DESC Wayfinding


Service Design

The Downtown Emergency Service Center (DESC) provides shelter, job-seeking assistance, mental health services, and case management to a vulnerable segment of Seattle’s homeless population — those with severe, chronic mental and addictive illnesses. As a graduate cohort of designers, we worked with DESC to devise solutions that would improve flow and maximize resources. After a series of observations, a smaller group of us focused our efforts on designing effective wayfinding that would improve interactions between clients and staff.

Observations

Notes from DESC observations

DESC offers different services from four locations around 3rd and James, and we conducted observations at all four sites. As we analyzed our findings, we made several conclusions that led us to consider wayfinding as a possible target:

Signage System

Sketch of DESC signs seen from the street
Final sign in window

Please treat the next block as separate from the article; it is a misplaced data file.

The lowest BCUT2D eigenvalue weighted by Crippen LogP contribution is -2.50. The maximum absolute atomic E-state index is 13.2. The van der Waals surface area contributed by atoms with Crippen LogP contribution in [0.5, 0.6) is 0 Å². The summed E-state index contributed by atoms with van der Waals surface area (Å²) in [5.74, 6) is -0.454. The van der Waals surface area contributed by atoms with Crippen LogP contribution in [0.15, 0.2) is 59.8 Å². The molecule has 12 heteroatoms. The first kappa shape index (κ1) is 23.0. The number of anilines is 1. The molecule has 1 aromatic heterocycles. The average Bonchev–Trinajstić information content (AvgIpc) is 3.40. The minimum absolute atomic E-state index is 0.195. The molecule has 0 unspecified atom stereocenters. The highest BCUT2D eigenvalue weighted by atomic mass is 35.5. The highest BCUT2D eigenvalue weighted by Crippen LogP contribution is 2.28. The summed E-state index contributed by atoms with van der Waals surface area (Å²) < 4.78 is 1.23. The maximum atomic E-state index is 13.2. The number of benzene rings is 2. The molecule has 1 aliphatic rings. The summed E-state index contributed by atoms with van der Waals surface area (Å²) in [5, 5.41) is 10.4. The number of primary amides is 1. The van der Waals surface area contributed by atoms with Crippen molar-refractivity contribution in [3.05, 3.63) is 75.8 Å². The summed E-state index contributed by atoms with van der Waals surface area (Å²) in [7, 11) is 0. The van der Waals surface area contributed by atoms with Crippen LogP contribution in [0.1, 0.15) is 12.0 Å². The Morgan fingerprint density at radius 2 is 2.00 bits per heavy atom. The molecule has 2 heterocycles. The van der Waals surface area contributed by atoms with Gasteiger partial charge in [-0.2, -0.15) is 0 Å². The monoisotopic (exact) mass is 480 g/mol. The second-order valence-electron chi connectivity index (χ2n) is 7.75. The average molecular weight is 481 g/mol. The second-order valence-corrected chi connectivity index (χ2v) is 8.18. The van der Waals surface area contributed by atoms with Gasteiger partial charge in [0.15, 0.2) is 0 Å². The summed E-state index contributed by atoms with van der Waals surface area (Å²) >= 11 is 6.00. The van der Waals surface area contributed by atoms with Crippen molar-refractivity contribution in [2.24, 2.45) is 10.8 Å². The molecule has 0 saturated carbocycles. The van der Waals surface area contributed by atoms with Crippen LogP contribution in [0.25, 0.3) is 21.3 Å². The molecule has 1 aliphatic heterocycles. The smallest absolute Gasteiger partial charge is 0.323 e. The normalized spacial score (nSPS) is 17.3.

All four signs in different colors

Sketch by Sarah Reitz. Final rendering by Scott Tsukamaki.

Any signs we created would need to meet a number of unique requirements.

The end result is a sign system that facilitates a certain kind of verbal referral: “Head to the door with the red 515.” The signage designs were the simplest and most direct possible, with no reference to DESC or the services inside. We tested them using paper printouts to determine the right size for visibility from the street.

Map Design

Map of DESC with colored flags to indicate facilities

Finally, to facilitate better referral moments, we designed a map for placement at each location. The colors and numbers would match the signage seen outside, and staff would be able to use it as a visual aid when referring clients from location to location.

This is a portion of a larger project done in collaboration with Scott Tsukamaki, Sarah Reitz, Richelle Dumond, Mae Boettcher, and Julie Sutherland.

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